At 38, it looks as if Nelson Dent has it all.
A successful career.
A loving wife.
A delightful, 4-year-old son.
Ask him, and he'll tell you he's been blessed.
He'll talk about how he has the perfect job. He'll tell you how much he loves his wife. And, when he talks about his little boy, Mason, he'll smile like he's won the Powerball.
If you didn't know Nelson, you'd think his life was perfect.
Well, it's not.
Because, at 38, Nelson Dent -- talented librarian, loving husband, and proud father -- has a serious problem.
A problem that is quickly changing his whole world.
Nelson Dent is going blind.
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A little more than a decade ago, Nelson was active, sailing, playing ball and living the type of life a single, 26-year-old male enjoyed.
"I was doing everything," he said. "Heck I even hiked a good portion of the Appalachian Trail. I was very active and always going."
But things began to change.
He noticed it was difficult to see at night.
And, later, it caused problems with his first love -- theater.
With a master's in theater, Nelson was a mainstay at many productions. But his rapidly deteriorating eyesight began to make that work impossible.
"I'd have these great monologues that I wouldn't get to deliver because I'd miss my cue," he said. "In the dim light backstage, well, it became almost impossible for me to see."
His family sought medical advice.
"My dad took me to Johns Hopkins," he said. "And they sat us down and told us just what was happening. That was the only time in my life that I saw my dad cry."
The doctors told him his eyesight would get worse.
They told him he would eventually go blind.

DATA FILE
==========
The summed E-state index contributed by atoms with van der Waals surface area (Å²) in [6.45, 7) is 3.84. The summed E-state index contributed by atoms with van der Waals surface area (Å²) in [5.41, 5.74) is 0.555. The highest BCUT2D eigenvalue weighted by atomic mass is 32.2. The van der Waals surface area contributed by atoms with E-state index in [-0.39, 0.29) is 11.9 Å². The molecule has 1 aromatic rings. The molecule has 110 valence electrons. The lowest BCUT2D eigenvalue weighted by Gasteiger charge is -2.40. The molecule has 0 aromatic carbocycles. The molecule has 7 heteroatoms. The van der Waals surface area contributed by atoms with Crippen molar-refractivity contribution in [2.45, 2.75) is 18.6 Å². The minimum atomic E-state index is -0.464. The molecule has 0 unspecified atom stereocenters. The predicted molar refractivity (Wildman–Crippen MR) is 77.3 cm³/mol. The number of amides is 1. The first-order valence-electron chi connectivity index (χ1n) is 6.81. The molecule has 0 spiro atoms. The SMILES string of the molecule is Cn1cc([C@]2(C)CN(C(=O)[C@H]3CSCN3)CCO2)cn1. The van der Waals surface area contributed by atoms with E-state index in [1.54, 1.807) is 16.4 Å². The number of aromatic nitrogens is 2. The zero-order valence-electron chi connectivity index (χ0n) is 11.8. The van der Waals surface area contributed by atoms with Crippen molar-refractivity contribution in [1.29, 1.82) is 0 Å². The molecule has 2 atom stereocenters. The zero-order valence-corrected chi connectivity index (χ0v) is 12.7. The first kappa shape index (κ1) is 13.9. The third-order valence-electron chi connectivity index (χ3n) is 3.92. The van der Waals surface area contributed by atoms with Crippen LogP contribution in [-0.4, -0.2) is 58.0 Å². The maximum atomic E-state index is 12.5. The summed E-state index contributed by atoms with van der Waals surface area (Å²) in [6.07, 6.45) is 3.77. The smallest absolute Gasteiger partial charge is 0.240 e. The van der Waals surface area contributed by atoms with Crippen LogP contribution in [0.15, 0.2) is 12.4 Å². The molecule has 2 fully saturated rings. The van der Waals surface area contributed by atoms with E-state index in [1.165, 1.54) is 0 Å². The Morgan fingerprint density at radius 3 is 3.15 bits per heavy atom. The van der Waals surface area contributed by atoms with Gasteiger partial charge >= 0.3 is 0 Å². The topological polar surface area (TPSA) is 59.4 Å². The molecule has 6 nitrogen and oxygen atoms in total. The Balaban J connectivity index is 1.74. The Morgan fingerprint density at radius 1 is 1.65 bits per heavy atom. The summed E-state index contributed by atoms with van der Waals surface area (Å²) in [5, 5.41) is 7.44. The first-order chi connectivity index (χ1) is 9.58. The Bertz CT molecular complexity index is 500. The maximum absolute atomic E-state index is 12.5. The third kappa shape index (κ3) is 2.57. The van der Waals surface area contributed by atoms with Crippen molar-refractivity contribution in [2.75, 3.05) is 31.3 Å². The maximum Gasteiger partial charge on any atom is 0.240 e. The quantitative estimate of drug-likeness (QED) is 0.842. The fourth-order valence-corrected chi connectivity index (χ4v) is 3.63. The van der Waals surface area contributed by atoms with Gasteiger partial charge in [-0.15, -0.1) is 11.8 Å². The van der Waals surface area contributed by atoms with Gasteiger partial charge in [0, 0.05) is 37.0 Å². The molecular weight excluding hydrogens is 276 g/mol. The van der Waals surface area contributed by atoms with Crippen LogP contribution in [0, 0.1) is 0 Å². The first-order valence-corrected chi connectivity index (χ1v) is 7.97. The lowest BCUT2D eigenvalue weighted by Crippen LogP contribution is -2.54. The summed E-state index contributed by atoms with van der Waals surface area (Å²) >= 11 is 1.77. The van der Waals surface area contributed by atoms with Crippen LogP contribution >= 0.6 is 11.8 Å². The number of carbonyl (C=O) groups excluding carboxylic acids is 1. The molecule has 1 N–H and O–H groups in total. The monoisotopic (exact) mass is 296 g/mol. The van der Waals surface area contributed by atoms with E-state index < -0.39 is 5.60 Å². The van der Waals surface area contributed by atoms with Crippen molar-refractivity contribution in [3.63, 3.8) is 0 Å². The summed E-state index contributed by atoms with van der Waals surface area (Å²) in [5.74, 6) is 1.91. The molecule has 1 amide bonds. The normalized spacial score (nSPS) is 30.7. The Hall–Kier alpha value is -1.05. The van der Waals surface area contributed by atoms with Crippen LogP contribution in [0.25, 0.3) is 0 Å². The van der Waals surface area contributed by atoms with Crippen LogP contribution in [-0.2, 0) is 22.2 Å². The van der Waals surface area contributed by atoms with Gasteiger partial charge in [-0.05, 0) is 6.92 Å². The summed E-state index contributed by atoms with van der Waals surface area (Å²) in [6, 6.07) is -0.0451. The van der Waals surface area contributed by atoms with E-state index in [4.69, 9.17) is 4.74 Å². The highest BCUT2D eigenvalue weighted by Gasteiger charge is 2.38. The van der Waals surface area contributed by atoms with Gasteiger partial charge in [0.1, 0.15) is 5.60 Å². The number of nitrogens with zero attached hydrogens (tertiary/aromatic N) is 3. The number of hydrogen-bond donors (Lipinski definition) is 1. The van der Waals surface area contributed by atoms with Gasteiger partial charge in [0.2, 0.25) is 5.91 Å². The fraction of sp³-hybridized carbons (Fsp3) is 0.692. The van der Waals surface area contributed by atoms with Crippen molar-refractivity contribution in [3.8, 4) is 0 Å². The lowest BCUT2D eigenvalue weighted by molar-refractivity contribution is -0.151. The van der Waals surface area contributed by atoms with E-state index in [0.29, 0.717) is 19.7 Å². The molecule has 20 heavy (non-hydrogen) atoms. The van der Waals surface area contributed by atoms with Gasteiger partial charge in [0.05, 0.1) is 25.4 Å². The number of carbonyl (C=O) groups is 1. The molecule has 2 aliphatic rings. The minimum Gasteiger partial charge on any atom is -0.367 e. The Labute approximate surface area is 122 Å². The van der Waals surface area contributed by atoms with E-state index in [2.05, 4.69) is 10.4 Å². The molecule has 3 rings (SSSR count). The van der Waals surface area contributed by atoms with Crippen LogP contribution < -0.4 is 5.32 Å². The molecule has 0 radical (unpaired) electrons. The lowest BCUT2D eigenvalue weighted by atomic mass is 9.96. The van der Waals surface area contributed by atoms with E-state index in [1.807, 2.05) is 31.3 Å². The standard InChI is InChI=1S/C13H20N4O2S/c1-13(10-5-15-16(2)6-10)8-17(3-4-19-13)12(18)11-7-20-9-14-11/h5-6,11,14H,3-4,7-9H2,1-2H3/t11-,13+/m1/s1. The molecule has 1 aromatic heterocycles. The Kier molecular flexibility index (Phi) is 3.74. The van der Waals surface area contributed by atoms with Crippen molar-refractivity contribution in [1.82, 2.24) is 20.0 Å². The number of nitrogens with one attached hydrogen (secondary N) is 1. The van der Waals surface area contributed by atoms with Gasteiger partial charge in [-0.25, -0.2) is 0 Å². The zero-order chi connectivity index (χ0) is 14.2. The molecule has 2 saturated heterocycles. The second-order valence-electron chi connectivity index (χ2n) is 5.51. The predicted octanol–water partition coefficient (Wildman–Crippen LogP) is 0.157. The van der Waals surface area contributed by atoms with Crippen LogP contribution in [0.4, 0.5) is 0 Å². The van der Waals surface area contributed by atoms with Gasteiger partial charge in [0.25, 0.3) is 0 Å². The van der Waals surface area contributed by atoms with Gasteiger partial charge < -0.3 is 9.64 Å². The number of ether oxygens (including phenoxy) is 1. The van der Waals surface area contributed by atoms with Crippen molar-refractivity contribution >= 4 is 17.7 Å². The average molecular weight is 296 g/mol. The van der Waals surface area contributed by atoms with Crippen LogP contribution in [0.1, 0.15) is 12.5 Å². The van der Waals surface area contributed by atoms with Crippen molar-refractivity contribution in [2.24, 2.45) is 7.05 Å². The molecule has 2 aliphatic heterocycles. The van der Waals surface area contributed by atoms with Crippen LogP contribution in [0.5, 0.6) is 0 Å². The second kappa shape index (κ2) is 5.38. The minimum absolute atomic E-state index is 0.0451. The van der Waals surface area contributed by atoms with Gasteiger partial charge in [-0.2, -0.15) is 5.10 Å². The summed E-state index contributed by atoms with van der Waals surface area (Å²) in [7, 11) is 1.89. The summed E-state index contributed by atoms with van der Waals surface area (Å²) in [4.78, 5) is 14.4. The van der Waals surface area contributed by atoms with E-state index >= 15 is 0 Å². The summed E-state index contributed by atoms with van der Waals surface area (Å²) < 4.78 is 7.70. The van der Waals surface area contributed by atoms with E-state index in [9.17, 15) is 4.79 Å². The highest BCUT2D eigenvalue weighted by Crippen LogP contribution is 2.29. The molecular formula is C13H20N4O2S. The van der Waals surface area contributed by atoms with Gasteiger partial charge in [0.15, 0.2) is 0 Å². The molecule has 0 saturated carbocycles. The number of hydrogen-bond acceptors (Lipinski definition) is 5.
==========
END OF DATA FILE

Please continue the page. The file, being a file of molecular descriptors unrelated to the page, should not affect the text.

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It's called Macular Degeneration.
A medical condition usually found in older adults, Macular Degeneration causes the center of the inner lining of the eye -- the macula area -- to thin, atrophy and sometimes, bleed. The result is a loss of central vision; the inability to see fine details, to read, or recognize faces.
But it wasn't Nelson's only problem.
A second condition, Retinitis Pigmentosa, was causing his night vision problems. A product of genetics, Retinitis Pigmentosa usually precedes tunnel vision. And while many people live with the problem for years, most, by their 40s or 50s, go legally blind.
A few retain some limited vision.
Nelson isn't among the few.
With only 7 percent vision, Nelson, today, is considered legally blind. He gave up his driver's license years ago. Today his vision is confined to a small, circular area.
"I can't see a person's whole face," he says. "Right now, I can see eyes, nose, but no mouth. The rest is just a void. The void isn't surrounded by black, just nothing. There's nothing there. It's like looking through the end of a paper towel tube."
And the tube keeps getting smaller.
n n n
It's a well known fact that professional librarians like to read.
The job has its perks: Being surrounded by books all day long; having access to the latest biography or novel, pages upon pages for the asking.
For someone who grooves on the printed word, being a librarian is rewarding, indeed.
Consider Nelson Dent a reader.
We're talking a serious, serious reader of books; say, several books per week. Hundreds of books per year. A guy who reads like he knew they weren't going to make any more books.
Or like he knew one day he wouldn't be able to see.
"There are so many books out there that I want to read," he says. "There are tons. I read all the time. I don't know what I could do if I couldn't read."
His statement hangs still, like a wraith in the air.
Sitting in the Norman Public Library, surrounded by thousands of books, Dent knows that sometime in the future he won't see books as he once did.
He knows that at some point, for him, words won't exist on the printed page.
He knows there will be no more sunsets.
He knows that the face of his son, Mason, will fade, and he will enter a world without light.
He knows that someday he will be completely blind.
But Nelson Dent isn't there yet.
That day hasn't come.
Sure, he might use the white cane, but right now, he says, he's not going to worry about it until he's forced to.
"Yeah, I think about being blind," he says. "And I'm not sure how I'm going to handle it. I know what's going to happen. And I know things will be different. But right now they're not. Right now, I can still see, some. Right now I can still read and see my wife and watch my son play."
And for Nelson Dent, right now is the best part of his life.
n n n
Some people deal with difficulty by themselves.